By Humphrey Carter
A car is stolen every six hours in Palma but police claim they have a grip on the situation.
Palma police chief Miquel Pericàs reported yesterday that, last year, an average of four vehicles were stolen every day in the municipality and that, in total, 1'500 vehicle thefts were reported.

However, while the capital's car theft rate may seem high, Pericàs said yesterday that the total number of vehicles stolen last year was 18 percent less than in 2003.

The police chief explained that the main reason for the reduction in car thefts is an increase in police traffic controls, adding that this year he is confident the rate will be reduced further with more police on the beat.

Pericàs said that most of the vehicle thefts in Palma are carried out using the simple method of forcing open the drivers' side door. He added that in the past, car thieves were using more advanced methods, such as tripping the locks by slipping objects down the side of the car windows, for example. The Palma police chief not only said that his force has managed to reduce the number of car thefts, but the police are enjoying increasing success in recovering stolen vehicles. However, he admitted that in most cases, the vehicle is found once it has been dumped and in some cases damaged and robbed of valuable items. The two main car theft black spots are the Paseo Maritimo and the railway sidings.

Coincidentally, Majorcan Socialist Party councillors are calling on City Hall to step up security around the Parque Estaciones and the new public transport station.

Residents living near the station and along the railway track are becoming increasingly concerned about crime in the area. The PSM have warned the mayor, Catalina Cirer, of a major “social conflict” brewing.

The main problem is that the scores of homeless who normally sleep in the park, have been forced into the neighbouring streets at night by construction work on the new transport station.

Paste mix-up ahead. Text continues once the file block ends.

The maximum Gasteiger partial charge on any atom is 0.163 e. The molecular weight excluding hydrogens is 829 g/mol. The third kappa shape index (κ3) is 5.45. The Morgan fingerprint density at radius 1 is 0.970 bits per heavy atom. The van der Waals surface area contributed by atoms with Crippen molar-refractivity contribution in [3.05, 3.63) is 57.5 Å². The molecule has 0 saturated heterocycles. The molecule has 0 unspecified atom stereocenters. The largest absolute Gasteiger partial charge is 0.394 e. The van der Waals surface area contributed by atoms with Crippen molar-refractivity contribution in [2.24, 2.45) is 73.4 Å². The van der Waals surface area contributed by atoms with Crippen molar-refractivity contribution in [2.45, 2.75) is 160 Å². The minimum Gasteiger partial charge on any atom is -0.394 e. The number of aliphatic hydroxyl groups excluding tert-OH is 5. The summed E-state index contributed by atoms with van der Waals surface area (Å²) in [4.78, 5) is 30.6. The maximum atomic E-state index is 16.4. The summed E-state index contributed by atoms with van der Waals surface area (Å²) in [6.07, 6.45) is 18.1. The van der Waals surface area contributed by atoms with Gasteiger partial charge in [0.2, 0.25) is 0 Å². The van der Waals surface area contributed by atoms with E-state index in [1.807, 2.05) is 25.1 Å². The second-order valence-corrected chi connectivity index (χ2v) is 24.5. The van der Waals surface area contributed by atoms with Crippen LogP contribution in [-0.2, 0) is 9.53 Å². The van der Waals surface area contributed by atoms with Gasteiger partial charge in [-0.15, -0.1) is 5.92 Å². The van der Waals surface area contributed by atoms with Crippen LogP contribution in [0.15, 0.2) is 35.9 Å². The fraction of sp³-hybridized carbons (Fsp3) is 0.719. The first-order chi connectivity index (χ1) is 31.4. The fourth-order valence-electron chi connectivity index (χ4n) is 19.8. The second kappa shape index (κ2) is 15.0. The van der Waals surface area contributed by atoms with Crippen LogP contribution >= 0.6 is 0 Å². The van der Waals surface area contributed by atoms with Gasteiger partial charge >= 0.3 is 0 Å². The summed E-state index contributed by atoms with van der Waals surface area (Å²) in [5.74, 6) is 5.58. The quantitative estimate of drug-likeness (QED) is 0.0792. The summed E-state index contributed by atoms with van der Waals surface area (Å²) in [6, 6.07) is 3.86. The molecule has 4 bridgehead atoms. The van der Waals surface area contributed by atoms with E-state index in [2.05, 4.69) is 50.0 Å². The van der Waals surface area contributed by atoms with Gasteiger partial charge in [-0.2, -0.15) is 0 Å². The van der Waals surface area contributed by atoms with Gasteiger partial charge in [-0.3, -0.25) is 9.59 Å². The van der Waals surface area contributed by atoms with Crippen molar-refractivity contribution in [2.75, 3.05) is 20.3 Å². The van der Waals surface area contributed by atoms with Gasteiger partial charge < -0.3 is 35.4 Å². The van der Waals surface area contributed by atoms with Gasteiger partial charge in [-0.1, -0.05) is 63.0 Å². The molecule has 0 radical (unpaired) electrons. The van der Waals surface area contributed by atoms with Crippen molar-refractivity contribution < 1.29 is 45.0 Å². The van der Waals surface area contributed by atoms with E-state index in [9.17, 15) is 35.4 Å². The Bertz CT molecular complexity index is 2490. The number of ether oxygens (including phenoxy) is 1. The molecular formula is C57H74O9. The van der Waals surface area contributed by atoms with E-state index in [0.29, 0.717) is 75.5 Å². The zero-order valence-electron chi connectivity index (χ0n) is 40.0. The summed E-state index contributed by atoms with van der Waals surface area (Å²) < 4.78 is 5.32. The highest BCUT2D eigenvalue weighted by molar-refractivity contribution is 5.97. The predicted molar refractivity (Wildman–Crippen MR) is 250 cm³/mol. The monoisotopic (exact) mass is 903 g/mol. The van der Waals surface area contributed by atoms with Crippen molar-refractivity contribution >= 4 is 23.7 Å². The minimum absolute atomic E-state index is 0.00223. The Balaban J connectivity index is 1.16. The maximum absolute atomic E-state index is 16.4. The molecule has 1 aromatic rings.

PSM spokesperson Perez Muñoz said yesterday that more police are needed on the streets, in particular after dark. “Residents and shopkeepers are becoming increasingly nervous about the situation,” he said. “The mayor should be doing her best to guarantee their security and safety.”

130 extra National Police on the beat

BALEARIC governor general Ramón Socías said yesterday that he intends to start easing the general public's safety and security fears.
The Balearic National Police force was yesterday boosted by the arrival of 130 new policemen and women.
94 are to be based in Palma, 22 in Ibiza, eight in Mahon, five in Ciudadela and five in Manacor taking the total size on the Balearic force to 1.260 and 96 percent of Socias' target.

Socias, accompanied by the National Police chief Eduardo Pérez-Extremera, said at yesterday's welcome meeting that the extra police will enable the force to re-organise shifts and increase night-time patrols.

In accordance with the Police 2000 plan, central government is committed to covering 100 percent of all National Police places in the Balearics and Madrid has nearly complied - the target is 1.300 National Police.

Socias said that he now has the force to respond to the public's growing sense of insecurity and also increase policing in the most conflictive areas such as Son Gotleu and Son Banya.

Over the past few years, Balearic security forces, the National and Local Police as well as the Guardia Civil, have had to try and fight the rise in crime with a decrease in human resources. But Socias maintains that the extra National police goes an important way to filling that gap while, at a local municipal level, local police forces have been expanded and extra members of the Guardia Civil have been deployed to the Balearics.


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